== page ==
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4HNE Protein Adducts in Autistic Spectrum Disorders: Rett Syndrome and Autism

  • Giuseppe Valacchi
  • Alessandra Pecorelli
  • Cinzia Signorini
  • Silvia Leoncini
  • Lucia Ciccoli
  • Claudio De Felice
  • Joussef Hayek
Reference work entry

Abstract

Autistic spectrum disorders (ASDs) are a complex group of neurodevelopment disorders, still poorly understood and treatment refractory. They are considered to be the result of a complex interaction between a genetic background and environmental factors and appear to be steadily increasing in frequency, although the reasons for this increase remain partially unexplained.

Oxidative stress (OS) is a well-known pathogenic mechanism involved in several human pathologies. By definition, OS occurs when the antioxidant response is insufficient to balance the production of reactive oxygen species (ROS) leading to cell damage and developing or worsening of several pathologies.

Brain is particularly vulnerable to ROS damage compared to other organs, due to its high metabolic rate combined with a relatively low concentration of antioxidant proteins. OS and mitochondrial dysfunction have been implicated in all major neurodegenerative disorders (i.e., amyotrophic lateral sclerosis, Parkinson’s and Alzheimer’s disease), and a potential relationship between OS and ASDs has been repeatedly explored and generally found to be related to either increased OS or altered antioxidant defenses.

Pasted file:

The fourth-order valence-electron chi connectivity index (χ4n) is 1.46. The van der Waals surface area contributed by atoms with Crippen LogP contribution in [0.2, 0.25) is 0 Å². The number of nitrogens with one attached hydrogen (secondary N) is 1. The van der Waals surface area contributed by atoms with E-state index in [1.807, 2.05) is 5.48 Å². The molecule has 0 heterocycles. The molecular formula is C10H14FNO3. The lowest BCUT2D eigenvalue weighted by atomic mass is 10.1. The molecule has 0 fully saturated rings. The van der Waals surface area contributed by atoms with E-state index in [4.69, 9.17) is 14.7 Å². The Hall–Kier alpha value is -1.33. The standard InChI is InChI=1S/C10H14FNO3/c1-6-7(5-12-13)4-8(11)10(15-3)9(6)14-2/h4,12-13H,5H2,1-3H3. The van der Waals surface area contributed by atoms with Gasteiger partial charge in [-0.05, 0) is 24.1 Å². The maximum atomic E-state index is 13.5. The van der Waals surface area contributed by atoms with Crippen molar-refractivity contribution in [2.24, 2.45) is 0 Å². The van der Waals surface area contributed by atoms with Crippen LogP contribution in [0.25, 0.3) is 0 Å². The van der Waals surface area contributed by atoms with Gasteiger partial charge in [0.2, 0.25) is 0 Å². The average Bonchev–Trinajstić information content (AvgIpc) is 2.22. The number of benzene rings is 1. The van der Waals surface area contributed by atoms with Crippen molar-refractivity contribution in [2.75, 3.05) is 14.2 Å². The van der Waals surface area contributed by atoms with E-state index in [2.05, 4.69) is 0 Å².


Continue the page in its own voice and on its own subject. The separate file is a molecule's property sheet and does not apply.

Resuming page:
Nevertheless, even if several OS biomarkers have been the focus of researches on ASDs, only recent works from our group were able to show the increased levels of 4-hydroxynonenal protein adducts (4HNE PAs) in both classic autism and Rett syndrome (RTT), two of neurodevelopmental disorders that are part of the complex group of ASDs.

4HNE is an aldehyde end product generated by peroxidation of the most abundant class of ω-6 polyunsaturated fatty acids (PUFAs), and its reactivity is due to α,β-double bond. In consequence of its ability to covalently bind proteins, phospholipids, and DNA, it is recognized as “second toxic messenger” of free radicals. Oxidative protein modifications by 4HNE possess the potential to have serious detrimental effects in living organisms since they lead to alteration in their structure and biological activity, having also the potential to form cross-links in proteins.

4HNE PAs are observed in typical and atypical RTT and their levels change as a function of the time (clinical stages of typical form) and of phenotype severity (different clinical variants). Moreover, a systemic oxidant status with increased 4HNE PAs levels is also detected in classic autistic disorder. Thus, our researches showed that OS, i.e., 4HNE PAs, is present in both classic autism and RTT and that oxidative protein damage could play a key role in the pathogenic mechanisms of ASDs.

Keywords

Chronic Fatigue Syndrome Asperger Syndrome Rett Syndrome Autistic Patient Protein Adduct 
These keywords were added by machine and not by the authors. This process is experimental and the keywords may be updated as the learning algorithm improves.

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Copyright information

© Springer Science+Business Media New York 2014

Authors and Affiliations

  • Giuseppe Valacchi
    • 1
  • Alessandra Pecorelli
    • 2
  • Cinzia Signorini
    • 2
  • Silvia Leoncini
    • 2
  • Lucia Ciccoli
    • 2
  • Claudio De Felice
    • 3
  • Joussef Hayek
    • 4
  1. 1.Department of Life Science and BiotechnologiesUniversity of FerraraFerraraItaly
  2. 2.Department of Molecular and Developmental MedicineUniversity of SienaSienaItaly
  3. 3.Neonatal Intensive Care UnitUniversity Hospital, Azienda Ospedaliera Universitaria SeneseSienaItaly
  4. 4.Child Neuropsychiatry UnitUniversity Hospital, Azienda Ospedaliera Universitaria SeneseSienaItaly

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